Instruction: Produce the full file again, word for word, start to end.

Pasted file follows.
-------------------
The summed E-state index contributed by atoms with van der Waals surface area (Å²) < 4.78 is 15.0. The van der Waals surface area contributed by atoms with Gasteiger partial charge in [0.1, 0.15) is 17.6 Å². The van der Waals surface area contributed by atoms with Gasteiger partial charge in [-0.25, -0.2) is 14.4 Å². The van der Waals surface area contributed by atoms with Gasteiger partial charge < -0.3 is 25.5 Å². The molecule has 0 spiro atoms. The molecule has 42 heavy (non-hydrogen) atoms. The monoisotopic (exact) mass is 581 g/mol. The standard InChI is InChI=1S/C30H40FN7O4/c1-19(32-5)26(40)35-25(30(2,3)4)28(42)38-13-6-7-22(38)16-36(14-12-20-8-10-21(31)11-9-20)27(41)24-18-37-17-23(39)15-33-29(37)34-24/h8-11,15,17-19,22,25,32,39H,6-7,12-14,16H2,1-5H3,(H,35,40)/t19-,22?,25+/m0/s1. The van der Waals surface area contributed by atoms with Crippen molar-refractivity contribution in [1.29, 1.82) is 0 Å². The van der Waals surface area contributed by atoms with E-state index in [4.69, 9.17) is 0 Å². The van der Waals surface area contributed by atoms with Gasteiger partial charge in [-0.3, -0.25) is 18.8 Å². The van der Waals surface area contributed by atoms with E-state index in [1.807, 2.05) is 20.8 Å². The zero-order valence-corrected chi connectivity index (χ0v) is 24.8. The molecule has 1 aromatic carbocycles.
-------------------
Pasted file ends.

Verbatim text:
The summed E-state index contributed by atoms with van der Waals surface area (Å²) < 4.78 is 15.0. The van der Waals surface area contributed by atoms with Gasteiger partial charge in [0.1, 0.15) is 17.6 Å². The van der Waals surface area contributed by atoms with Gasteiger partial charge in [-0.25, -0.2) is 14.4 Å². The van der Waals surface area contributed by atoms with Gasteiger partial charge < -0.3 is 25.5 Å². The molecule has 0 spiro atoms. The molecule has 42 heavy (non-hydrogen) atoms. The monoisotopic (exact) mass is 581 g/mol. The standard InChI is InChI=1S/C30H40FN7O4/c1-19(32-5)26(40)35-25(30(2,3)4)28(42)38-13-6-7-22(38)16-36(14-12-20-8-10-21(31)11-9-20)27(41)24-18-37-17-23(39)15-33-29(37)34-24/h8-11,15,17-19,22,25,32,39H,6-7,12-14,16H2,1-5H3,(H,35,40)/t19-,22?,25+/m0/s1. The van der Waals surface area contributed by atoms with Crippen molar-refractivity contribution in [1.29, 1.82) is 0 Å². The van der Waals surface area contributed by atoms with E-state index in [4.69, 9.17) is 0 Å². The van der Waals surface area contributed by atoms with Gasteiger partial charge in [-0.3, -0.25) is 18.8 Å². The van der Waals surface area contributed by atoms with E-state index in [1.807, 2.05) is 20.8 Å². The zero-order valence-corrected chi connectivity index (χ0v) is 24.8. The molecule has 1 aromatic carbocycles.